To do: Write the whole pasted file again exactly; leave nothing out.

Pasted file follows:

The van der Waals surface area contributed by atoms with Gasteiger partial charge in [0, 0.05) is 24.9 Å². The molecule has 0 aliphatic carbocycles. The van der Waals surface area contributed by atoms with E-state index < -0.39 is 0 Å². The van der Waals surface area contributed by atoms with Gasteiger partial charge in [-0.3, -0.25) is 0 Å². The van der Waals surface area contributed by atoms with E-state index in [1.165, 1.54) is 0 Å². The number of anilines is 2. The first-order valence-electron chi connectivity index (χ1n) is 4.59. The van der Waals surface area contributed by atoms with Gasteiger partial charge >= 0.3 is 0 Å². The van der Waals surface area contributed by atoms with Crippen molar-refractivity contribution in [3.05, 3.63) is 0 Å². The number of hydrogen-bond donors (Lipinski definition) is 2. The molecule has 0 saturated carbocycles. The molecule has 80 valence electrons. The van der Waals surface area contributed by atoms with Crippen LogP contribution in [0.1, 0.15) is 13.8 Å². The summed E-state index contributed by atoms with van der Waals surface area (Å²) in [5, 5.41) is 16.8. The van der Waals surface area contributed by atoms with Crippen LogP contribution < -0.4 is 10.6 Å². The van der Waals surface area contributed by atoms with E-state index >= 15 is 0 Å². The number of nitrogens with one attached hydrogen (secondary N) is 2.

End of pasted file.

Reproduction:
The van der Waals surface area contributed by atoms with Gasteiger partial charge in [0, 0.05) is 24.9 Å². The molecule has 0 aliphatic carbocycles. The van der Waals surface area contributed by atoms with E-state index < -0.39 is 0 Å². The van der Waals surface area contributed by atoms with Gasteiger partial charge in [-0.3, -0.25) is 0 Å². The van der Waals surface area contributed by atoms with E-state index in [1.165, 1.54) is 0 Å². The number of anilines is 2. The first-order valence-electron chi connectivity index (χ1n) is 4.59. The van der Waals surface area contributed by atoms with Gasteiger partial charge >= 0.3 is 0 Å². The van der Waals surface area contributed by atoms with Crippen molar-refractivity contribution in [3.05, 3.63) is 0 Å². The number of hydrogen-bond donors (Lipinski definition) is 2. The molecule has 0 saturated carbocycles. The molecule has 80 valence electrons. The van der Waals surface area contributed by atoms with Crippen LogP contribution in [0.1, 0.15) is 13.8 Å². The summed E-state index contributed by atoms with van der Waals surface area (Å²) in [5, 5.41) is 16.8. The van der Waals surface area contributed by atoms with Crippen LogP contribution < -0.4 is 10.6 Å². The van der Waals surface area contributed by atoms with E-state index >= 15 is 0 Å². The number of nitrogens with one attached hydrogen (secondary N) is 2.